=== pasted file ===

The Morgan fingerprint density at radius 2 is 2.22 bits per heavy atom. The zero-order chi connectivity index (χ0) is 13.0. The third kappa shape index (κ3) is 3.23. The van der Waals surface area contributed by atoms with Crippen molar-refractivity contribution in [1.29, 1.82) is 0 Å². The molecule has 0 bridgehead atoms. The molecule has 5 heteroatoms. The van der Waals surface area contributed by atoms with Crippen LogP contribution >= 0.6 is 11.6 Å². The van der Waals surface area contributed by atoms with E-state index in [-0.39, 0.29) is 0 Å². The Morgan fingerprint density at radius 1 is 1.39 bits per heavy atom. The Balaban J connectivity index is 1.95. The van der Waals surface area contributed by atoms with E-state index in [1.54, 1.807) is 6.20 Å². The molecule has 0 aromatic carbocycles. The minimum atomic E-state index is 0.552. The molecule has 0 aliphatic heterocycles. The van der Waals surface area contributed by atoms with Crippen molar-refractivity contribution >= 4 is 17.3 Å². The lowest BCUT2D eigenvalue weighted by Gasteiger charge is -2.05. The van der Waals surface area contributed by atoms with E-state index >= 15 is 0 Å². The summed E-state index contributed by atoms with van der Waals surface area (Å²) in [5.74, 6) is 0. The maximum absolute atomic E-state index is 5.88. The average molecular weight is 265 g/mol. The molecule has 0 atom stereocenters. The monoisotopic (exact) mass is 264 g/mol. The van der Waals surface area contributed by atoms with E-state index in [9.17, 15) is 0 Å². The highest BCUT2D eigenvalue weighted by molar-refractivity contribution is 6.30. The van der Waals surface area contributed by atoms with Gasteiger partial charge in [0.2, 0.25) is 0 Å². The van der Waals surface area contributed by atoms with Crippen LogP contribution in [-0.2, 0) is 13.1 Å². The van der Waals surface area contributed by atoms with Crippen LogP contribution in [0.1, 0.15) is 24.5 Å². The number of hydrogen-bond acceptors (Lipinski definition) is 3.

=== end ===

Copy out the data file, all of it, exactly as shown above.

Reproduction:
The Morgan fingerprint density at radius 2 is 2.22 bits per heavy atom. The zero-order chi connectivity index (χ0) is 13.0. The third kappa shape index (κ3) is 3.23. The van der Waals surface area contributed by atoms with Crippen molar-refractivity contribution in [1.29, 1.82) is 0 Å². The molecule has 0 bridgehead atoms. The molecule has 5 heteroatoms. The van der Waals surface area contributed by atoms with Crippen LogP contribution >= 0.6 is 11.6 Å². The van der Waals surface area contributed by atoms with E-state index in [-0.39, 0.29) is 0 Å². The Morgan fingerprint density at radius 1 is 1.39 bits per heavy atom. The Balaban J connectivity index is 1.95. The van der Waals surface area contributed by atoms with E-state index in [1.54, 1.807) is 6.20 Å². The molecule has 0 aromatic carbocycles. The minimum atomic E-state index is 0.552. The molecule has 0 aliphatic heterocycles. The van der Waals surface area contributed by atoms with Crippen molar-refractivity contribution >= 4 is 17.3 Å². The lowest BCUT2D eigenvalue weighted by Gasteiger charge is -2.05. The van der Waals surface area contributed by atoms with E-state index >= 15 is 0 Å². The summed E-state index contributed by atoms with van der Waals surface area (Å²) in [5.74, 6) is 0. The maximum absolute atomic E-state index is 5.88. The average molecular weight is 265 g/mol. The molecule has 0 atom stereocenters. The monoisotopic (exact) mass is 264 g/mol. The van der Waals surface area contributed by atoms with E-state index in [9.17, 15) is 0 Å². The highest BCUT2D eigenvalue weighted by molar-refractivity contribution is 6.30. The van der Waals surface area contributed by atoms with Gasteiger partial charge in [0.2, 0.25) is 0 Å². The van der Waals surface area contributed by atoms with Crippen LogP contribution in [-0.2, 0) is 13.1 Å². The van der Waals surface area contributed by atoms with Crippen LogP contribution in [0.1, 0.15) is 24.5 Å². The number of hydrogen-bond acceptors (Lipinski definition) is 3.